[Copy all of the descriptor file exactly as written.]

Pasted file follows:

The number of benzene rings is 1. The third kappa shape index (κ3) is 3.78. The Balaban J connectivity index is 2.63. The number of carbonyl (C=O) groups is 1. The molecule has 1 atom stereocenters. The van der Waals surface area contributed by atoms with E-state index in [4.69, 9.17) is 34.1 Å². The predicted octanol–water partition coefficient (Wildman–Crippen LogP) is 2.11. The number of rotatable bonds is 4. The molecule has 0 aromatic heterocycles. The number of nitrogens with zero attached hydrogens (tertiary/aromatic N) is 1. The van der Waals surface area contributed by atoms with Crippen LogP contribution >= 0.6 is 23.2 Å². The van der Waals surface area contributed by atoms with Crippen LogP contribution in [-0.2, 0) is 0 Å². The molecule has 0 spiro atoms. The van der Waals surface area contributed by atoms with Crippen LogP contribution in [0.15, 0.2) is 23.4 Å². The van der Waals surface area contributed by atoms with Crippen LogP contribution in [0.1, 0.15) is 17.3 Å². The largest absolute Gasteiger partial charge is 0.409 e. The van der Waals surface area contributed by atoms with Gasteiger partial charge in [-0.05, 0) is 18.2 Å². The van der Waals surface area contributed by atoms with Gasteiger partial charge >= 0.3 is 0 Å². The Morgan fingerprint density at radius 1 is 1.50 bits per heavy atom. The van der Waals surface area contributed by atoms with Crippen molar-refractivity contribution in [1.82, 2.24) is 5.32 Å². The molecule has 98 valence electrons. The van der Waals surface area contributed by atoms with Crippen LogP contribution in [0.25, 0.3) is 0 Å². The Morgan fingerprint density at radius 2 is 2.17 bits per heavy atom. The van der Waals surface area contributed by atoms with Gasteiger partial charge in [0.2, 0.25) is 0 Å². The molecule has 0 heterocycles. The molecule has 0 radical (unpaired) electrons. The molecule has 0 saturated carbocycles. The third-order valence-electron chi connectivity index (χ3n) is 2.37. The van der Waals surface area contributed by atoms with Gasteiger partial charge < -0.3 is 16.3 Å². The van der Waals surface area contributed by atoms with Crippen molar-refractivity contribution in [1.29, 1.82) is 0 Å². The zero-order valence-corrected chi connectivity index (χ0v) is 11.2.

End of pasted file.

The number of benzene rings is 1. The third kappa shape index (κ3) is 3.78. The Balaban J connectivity index is 2.63. The number of carbonyl (C=O) groups is 1. The molecule has 1 atom stereocenters. The van der Waals surface area contributed by atoms with E-state index in [4.69, 9.17) is 34.1 Å². The predicted octanol–water partition coefficient (Wildman–Crippen LogP) is 2.11. The number of rotatable bonds is 4. The molecule has 0 aromatic heterocycles. The number of nitrogens with zero attached hydrogens (tertiary/aromatic N) is 1. The van der Waals surface area contributed by atoms with Crippen LogP contribution >= 0.6 is 23.2 Å². The van der Waals surface area contributed by atoms with Crippen LogP contribution in [-0.2, 0) is 0 Å². The molecule has 0 spiro atoms. The van der Waals surface area contributed by atoms with Crippen LogP contribution in [0.15, 0.2) is 23.4 Å². The van der Waals surface area contributed by atoms with Crippen LogP contribution in [0.1, 0.15) is 17.3 Å². The largest absolute Gasteiger partial charge is 0.409 e. The van der Waals surface area contributed by atoms with Gasteiger partial charge in [-0.05, 0) is 18.2 Å². The van der Waals surface area contributed by atoms with Gasteiger partial charge >= 0.3 is 0 Å². The Morgan fingerprint density at radius 1 is 1.50 bits per heavy atom. The van der Waals surface area contributed by atoms with Crippen molar-refractivity contribution in [1.82, 2.24) is 5.32 Å². The molecule has 98 valence electrons. The van der Waals surface area contributed by atoms with Crippen LogP contribution in [0.25, 0.3) is 0 Å². The Morgan fingerprint density at radius 2 is 2.17 bits per heavy atom. The van der Waals surface area contributed by atoms with Gasteiger partial charge in [0.2, 0.25) is 0 Å². The molecule has 0 heterocycles. The molecule has 0 radical (unpaired) electrons. The molecule has 0 saturated carbocycles. The third-order valence-electron chi connectivity index (χ3n) is 2.37. The van der Waals surface area contributed by atoms with Gasteiger partial charge < -0.3 is 16.3 Å². The van der Waals surface area contributed by atoms with Crippen molar-refractivity contribution in [1.29, 1.82) is 0 Å². The zero-order valence-corrected chi connectivity index (χ0v) is 11.2.